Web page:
I Played It, Like, Twice...
Close up photo of the board game Warhammer Execution Force with an overarmored necro priest facing off against several assassins on a very confusing board

Stealth Mission: Exploring the Corners of Warhammer 40K in Execution Force

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I see board games in the store and they always look so cool and then I buy them and bring them home, I’m so excited to open them, and then I play them, like, twice… This column is dedicated to the love of games for those of us whose eyes may be bigger than our stomachs when it comes to playing, and the joy that we can all take from games, even if we don’t play them very often.

Despite numerous video games, animated films, and enough novels to fill a bookstore, the various Warhammer properties from Games Workshop live and die on the tabletop. Warhammer is far from the only franchise that has expanded from tabletop gaming into other realms – Dungeons & Dragons, most notably, has given rise to video games, novels, movies, and much more.

D&D is, first and foremost, a roleplaying game, however, while the assorted iterations of Warhammer are war games at their heart, all about collecting, assembling, and painting little plastic army men, and then pushing them around on a big table, possibly at your friendly local game shop, because who has a dedicated table that big in their house?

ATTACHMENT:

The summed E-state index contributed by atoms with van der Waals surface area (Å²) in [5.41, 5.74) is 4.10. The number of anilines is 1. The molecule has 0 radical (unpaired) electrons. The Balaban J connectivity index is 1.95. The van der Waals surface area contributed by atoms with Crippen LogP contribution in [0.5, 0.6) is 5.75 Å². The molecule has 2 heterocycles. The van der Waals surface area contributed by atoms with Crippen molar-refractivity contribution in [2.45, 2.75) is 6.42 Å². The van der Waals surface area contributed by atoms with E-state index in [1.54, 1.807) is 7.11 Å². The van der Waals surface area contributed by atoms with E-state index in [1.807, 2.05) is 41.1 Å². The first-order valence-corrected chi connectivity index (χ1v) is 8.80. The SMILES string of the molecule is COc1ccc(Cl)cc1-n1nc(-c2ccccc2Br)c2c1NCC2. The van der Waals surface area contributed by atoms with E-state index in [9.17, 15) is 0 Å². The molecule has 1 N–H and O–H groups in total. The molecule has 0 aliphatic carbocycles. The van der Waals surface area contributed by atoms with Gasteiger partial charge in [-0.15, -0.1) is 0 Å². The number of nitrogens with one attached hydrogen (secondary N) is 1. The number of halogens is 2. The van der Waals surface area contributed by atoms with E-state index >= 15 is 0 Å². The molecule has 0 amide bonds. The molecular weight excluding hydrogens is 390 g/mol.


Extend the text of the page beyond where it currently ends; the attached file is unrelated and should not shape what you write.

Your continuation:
In this way, Warhammer feels tethered to the table in a way that even D&D does not. No matter how far afield the franchise may grow – into novels, video games, action figures, plush toys, and so on – the tabletop will always be its true home. Which may be part of why Warhammer has been adapted into a frankly dizzying array of board games over the years.

Indeed, with the release of games like Warhammer Underworlds, the distinction between a “regular” Warhammer game and a Warhammer-branded board game can be difficult to pin down. Meanwhile, Games Workshop has entered into some sort of agreement with Barnes & Noble and apparently now Target as well to put out a series of various board games – all in uniform boxes – that seem to be released onto the shelves of those retailers at a rate of several per year. In fact, I recently wrote about one of these B&N exclusives, their streamlined take on Warhammer Quest, in this very column.

Perhaps in keeping with the origins of the franchise, these board game adaptations tend to fall into one of two permutations. There are variations on Warhammer Quest, a dungeon crawler that has seen some half-a-dozen iterations since 1995, and there are games in which two players go head-to-head, often leading asymmetric forces. Space Hulk may be one of the most iconic of these.

Execution Force is an outlier. Predating the Barnes & Noble partnership, Execution Force is a relic of a specific point in GW’s release history – in this case, the year 2015. It comes in a glossy box, as most of their contemporary games do, that is roughly the same dimensions as the majority of their recent Warhammer Quest offerings, or 2016’s Deathwatch: Overkill.

A promo photo of everything in Execution Force, with many cards, chips, mini figures, and dice, all of it in a techno cyber goth style